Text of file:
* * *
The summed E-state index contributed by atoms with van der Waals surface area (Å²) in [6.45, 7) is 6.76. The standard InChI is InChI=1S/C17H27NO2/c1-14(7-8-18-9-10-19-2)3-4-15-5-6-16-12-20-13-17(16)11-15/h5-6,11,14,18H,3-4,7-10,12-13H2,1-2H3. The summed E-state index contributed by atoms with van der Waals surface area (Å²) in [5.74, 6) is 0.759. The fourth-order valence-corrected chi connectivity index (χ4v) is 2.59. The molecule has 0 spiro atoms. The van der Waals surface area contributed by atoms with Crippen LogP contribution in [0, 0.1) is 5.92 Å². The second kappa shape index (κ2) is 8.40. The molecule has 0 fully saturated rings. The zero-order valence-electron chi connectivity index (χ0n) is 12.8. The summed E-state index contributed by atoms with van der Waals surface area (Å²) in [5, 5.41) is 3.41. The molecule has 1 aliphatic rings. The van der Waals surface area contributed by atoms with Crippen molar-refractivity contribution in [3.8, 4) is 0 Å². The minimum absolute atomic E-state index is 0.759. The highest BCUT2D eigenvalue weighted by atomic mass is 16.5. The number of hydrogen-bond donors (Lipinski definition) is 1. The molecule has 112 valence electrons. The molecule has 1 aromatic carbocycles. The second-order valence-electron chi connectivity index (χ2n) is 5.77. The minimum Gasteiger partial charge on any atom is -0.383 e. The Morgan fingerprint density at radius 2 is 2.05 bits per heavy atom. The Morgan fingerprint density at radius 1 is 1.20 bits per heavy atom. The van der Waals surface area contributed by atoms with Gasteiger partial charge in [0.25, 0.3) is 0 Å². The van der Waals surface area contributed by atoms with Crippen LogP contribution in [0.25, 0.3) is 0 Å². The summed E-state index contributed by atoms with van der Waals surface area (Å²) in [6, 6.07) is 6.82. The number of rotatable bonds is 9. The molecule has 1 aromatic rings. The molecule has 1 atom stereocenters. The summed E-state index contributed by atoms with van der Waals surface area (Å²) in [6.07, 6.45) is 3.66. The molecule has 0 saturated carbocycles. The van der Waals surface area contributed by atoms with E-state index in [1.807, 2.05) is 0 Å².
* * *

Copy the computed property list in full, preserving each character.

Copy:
The summed E-state index contributed by atoms with van der Waals surface area (Å²) in [6.45, 7) is 6.76. The standard InChI is InChI=1S/C17H27NO2/c1-14(7-8-18-9-10-19-2)3-4-15-5-6-16-12-20-13-17(16)11-15/h5-6,11,14,18H,3-4,7-10,12-13H2,1-2H3. The summed E-state index contributed by atoms with van der Waals surface area (Å²) in [5.74, 6) is 0.759. The fourth-order valence-corrected chi connectivity index (χ4v) is 2.59. The molecule has 0 spiro atoms. The van der Waals surface area contributed by atoms with Crippen LogP contribution in [0, 0.1) is 5.92 Å². The second kappa shape index (κ2) is 8.40. The molecule has 0 fully saturated rings. The zero-order valence-electron chi connectivity index (χ0n) is 12.8. The summed E-state index contributed by atoms with van der Waals surface area (Å²) in [5, 5.41) is 3.41. The molecule has 1 aliphatic rings. The van der Waals surface area contributed by atoms with Crippen molar-refractivity contribution in [3.8, 4) is 0 Å². The minimum absolute atomic E-state index is 0.759. The highest BCUT2D eigenvalue weighted by atomic mass is 16.5. The number of hydrogen-bond donors (Lipinski definition) is 1. The molecule has 112 valence electrons. The molecule has 1 aromatic carbocycles. The second-order valence-electron chi connectivity index (χ2n) is 5.77. The minimum Gasteiger partial charge on any atom is -0.383 e. The Morgan fingerprint density at radius 2 is 2.05 bits per heavy atom. The Morgan fingerprint density at radius 1 is 1.20 bits per heavy atom. The van der Waals surface area contributed by atoms with Gasteiger partial charge in [0.25, 0.3) is 0 Å². The van der Waals surface area contributed by atoms with Crippen LogP contribution in [0.25, 0.3) is 0 Å². The summed E-state index contributed by atoms with van der Waals surface area (Å²) in [6, 6.07) is 6.82. The number of rotatable bonds is 9. The molecule has 1 aromatic rings. The molecule has 1 atom stereocenters. The summed E-state index contributed by atoms with van der Waals surface area (Å²) in [6.07, 6.45) is 3.66. The molecule has 0 saturated carbocycles. The van der Waals surface area contributed by atoms with E-state index in [1.807, 2.05) is 0 Å².